In The Game makes some of the best hockey cards I've ever seen. I think Decades 80s is probably my favorite set, as the players are those I grew up with, though if they ever make a Decades 90s product, I will probably be the moron thinking, "Should I pre-order a case?" Though, I think I would only do that if In The Game ever makes a Premier League product. I would probably just pre-order a box and set up a number of ridiculous searches on eBay to find everything I want, like ITG Decades Zubov or ITG Decades Murphy.
Going back to ITG Decades 80s, about five months ago, I purchased a box, highlighted by the Rod Langaway Number card, limited to six. Until about 10 minutes ago, I was unaware that Langaway was a two-time Norris Trophy winner. The card is quite cool, but I'm fairly certain, were I to pick a number card from someone in the set, I doubt Langaway would've made my top 40.
The best cards in my mind are the quad patch cards organized by year or team. Some of the year cards were interesting, especially those with Paul Coffey, but the Penguins fan in me gravitated toward the Penguins quad. If I could own a card with Mario Lemieux, Paul Coffey, Tom Barrasso and Ron Francis memorabilia on the same card, that would be the greatest card ever made. (If they substituted Larry Murphy on the card, I wouldn't protest either.) ITG came awfully close, making a Lemieux, Coffey, Barrasso and Randy Carlyle card.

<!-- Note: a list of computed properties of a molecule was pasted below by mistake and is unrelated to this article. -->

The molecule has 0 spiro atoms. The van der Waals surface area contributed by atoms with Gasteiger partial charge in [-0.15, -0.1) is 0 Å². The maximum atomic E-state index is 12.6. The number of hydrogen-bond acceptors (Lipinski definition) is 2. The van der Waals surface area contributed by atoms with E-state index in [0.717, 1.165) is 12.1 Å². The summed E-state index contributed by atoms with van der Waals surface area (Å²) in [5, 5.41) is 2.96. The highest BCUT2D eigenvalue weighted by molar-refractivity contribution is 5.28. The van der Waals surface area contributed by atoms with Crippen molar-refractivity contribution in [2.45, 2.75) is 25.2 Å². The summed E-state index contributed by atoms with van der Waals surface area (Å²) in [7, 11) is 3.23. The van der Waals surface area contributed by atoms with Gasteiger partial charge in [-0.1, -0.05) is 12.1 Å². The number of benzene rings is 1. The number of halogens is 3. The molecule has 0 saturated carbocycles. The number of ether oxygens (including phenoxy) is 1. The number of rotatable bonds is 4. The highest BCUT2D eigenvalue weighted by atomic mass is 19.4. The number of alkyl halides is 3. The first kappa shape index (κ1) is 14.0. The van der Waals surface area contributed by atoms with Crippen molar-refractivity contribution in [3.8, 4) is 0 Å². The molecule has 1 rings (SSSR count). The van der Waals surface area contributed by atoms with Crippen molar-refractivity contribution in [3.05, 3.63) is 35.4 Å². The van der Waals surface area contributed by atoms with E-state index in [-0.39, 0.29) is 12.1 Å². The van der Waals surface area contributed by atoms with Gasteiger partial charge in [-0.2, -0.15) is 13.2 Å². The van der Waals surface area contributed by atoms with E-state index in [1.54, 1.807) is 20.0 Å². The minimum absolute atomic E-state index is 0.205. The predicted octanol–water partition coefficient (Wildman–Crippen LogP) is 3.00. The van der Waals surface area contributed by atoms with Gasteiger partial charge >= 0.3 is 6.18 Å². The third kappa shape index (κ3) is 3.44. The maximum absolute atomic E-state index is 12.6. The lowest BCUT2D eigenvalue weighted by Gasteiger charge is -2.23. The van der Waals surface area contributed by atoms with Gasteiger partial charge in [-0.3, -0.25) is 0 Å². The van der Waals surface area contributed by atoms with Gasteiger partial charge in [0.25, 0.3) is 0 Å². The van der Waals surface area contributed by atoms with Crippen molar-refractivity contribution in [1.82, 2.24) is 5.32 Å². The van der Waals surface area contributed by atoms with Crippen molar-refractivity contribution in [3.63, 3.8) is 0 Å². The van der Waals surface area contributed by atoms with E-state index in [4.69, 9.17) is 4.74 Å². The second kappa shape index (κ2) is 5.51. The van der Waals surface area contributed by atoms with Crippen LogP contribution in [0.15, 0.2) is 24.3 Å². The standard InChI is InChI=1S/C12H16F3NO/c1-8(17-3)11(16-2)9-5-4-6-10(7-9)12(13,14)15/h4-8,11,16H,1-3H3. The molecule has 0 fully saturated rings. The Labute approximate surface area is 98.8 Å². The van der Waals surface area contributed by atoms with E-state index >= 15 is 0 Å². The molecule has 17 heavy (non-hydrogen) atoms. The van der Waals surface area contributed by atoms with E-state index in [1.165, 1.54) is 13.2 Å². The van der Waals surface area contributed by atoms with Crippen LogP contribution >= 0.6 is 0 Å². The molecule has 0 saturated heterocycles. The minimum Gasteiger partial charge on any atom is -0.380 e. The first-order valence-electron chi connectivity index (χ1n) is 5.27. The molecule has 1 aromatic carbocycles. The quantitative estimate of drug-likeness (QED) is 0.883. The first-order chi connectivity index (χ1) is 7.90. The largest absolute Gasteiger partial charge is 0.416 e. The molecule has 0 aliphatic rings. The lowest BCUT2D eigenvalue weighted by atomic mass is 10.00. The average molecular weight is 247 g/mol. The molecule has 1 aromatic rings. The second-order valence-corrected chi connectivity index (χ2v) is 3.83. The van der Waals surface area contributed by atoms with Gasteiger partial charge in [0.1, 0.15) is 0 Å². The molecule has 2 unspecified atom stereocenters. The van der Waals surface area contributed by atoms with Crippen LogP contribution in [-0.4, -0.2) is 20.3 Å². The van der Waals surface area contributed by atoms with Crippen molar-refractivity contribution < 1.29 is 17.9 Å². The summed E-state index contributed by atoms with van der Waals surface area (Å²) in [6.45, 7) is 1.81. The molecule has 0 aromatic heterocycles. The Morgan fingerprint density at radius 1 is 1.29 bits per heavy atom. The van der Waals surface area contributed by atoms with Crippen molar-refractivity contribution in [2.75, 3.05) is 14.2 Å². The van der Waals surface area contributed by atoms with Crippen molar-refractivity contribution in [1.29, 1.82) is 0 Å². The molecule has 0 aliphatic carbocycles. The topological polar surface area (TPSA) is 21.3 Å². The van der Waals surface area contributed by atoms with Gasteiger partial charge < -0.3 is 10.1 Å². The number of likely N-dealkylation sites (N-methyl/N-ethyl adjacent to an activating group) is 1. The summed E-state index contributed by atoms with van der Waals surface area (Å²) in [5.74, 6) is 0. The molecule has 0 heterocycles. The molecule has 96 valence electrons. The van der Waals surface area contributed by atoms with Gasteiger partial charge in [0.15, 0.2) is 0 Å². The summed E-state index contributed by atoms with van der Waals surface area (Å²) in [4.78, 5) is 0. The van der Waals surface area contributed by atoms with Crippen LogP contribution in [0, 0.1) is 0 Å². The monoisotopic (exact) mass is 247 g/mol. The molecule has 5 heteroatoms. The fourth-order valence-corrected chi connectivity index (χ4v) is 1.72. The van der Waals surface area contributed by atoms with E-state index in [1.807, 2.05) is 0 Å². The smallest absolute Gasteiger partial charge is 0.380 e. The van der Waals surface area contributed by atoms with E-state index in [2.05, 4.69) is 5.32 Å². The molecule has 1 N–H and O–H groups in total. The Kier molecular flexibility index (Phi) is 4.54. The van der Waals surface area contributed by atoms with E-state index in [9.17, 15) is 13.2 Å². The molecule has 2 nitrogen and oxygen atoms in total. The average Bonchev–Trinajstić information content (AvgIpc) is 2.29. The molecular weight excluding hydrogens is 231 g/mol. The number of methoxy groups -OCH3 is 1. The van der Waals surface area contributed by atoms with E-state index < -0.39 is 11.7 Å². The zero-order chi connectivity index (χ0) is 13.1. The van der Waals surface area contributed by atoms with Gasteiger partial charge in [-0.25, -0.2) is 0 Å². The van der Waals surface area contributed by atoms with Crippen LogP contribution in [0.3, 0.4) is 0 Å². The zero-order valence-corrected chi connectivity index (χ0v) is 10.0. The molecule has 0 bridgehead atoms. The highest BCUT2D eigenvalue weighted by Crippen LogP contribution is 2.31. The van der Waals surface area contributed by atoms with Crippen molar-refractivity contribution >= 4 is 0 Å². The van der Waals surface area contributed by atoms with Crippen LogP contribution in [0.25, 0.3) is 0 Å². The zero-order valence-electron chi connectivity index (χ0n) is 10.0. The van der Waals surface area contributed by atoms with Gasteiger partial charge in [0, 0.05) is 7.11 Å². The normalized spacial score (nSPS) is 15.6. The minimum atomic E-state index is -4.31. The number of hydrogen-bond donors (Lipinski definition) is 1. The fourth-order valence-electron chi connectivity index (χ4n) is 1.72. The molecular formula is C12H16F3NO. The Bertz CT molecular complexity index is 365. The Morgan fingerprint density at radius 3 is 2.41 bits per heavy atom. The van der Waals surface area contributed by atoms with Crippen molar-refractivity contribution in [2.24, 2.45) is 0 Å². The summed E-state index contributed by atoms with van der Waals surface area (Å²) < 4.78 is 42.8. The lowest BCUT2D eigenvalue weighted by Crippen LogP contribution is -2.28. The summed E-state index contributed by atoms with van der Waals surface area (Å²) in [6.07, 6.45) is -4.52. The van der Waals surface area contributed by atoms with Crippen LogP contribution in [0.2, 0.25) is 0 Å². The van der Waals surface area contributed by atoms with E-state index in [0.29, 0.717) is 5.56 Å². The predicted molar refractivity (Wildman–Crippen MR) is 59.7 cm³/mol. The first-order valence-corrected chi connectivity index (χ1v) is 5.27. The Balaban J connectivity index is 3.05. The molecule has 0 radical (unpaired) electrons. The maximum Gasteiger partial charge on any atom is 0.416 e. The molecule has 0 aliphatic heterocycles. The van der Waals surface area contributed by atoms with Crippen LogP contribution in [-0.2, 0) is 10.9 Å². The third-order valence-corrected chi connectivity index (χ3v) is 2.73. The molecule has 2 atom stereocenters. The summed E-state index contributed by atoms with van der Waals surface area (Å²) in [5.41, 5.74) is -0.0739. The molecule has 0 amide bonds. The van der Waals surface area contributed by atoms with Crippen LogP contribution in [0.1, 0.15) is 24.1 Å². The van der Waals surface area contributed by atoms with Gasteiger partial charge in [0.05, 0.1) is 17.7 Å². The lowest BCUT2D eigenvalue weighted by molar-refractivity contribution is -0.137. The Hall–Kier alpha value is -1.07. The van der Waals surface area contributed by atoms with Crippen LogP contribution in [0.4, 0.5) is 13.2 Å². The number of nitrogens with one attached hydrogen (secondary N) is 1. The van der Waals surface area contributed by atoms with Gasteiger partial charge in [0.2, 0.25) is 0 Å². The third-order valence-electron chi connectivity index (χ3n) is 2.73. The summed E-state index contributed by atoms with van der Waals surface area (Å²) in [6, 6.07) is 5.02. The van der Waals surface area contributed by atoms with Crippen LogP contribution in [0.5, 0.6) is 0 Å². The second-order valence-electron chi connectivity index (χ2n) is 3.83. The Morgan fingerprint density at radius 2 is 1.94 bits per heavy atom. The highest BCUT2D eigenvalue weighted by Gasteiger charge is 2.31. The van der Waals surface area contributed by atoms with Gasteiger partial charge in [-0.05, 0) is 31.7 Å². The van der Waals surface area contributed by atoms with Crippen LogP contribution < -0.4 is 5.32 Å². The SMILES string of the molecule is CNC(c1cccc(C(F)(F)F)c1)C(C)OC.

The real question for me was, "Who is Randy Carlyle?", as I had never heard of him before. A little research on the internet shows he spent most of the 1980s with the Winnipeg Jets, but in 1981 was the only Penguin to ever win the Norris Trophy with an 83 point season. He was also indirectly traded for Tom Barrasso, as he was sent to Winnipeg for a draft choice that became Doug Bodger, who was the main piece used to land Tom Barrasso.
Plus, he is the guy who has the small piece of stick on the above card. It is the gold version and one of only two that I've ever seen for sale. This one was at auction, so the price ended up being right on the card, since my tolerance for what I would spend on a hockey card is significantly less than what I would spend on a baseball card, though I would spend more on a modern hockey card than a modern baseball card. All sorts of crazy priorities. I also like the different sweater colors found on the card as it provides a nice contrast.
With this card in hand, I can safely avoid searching for hockey cards for quite some time, since it is very unlikely that I would find a card which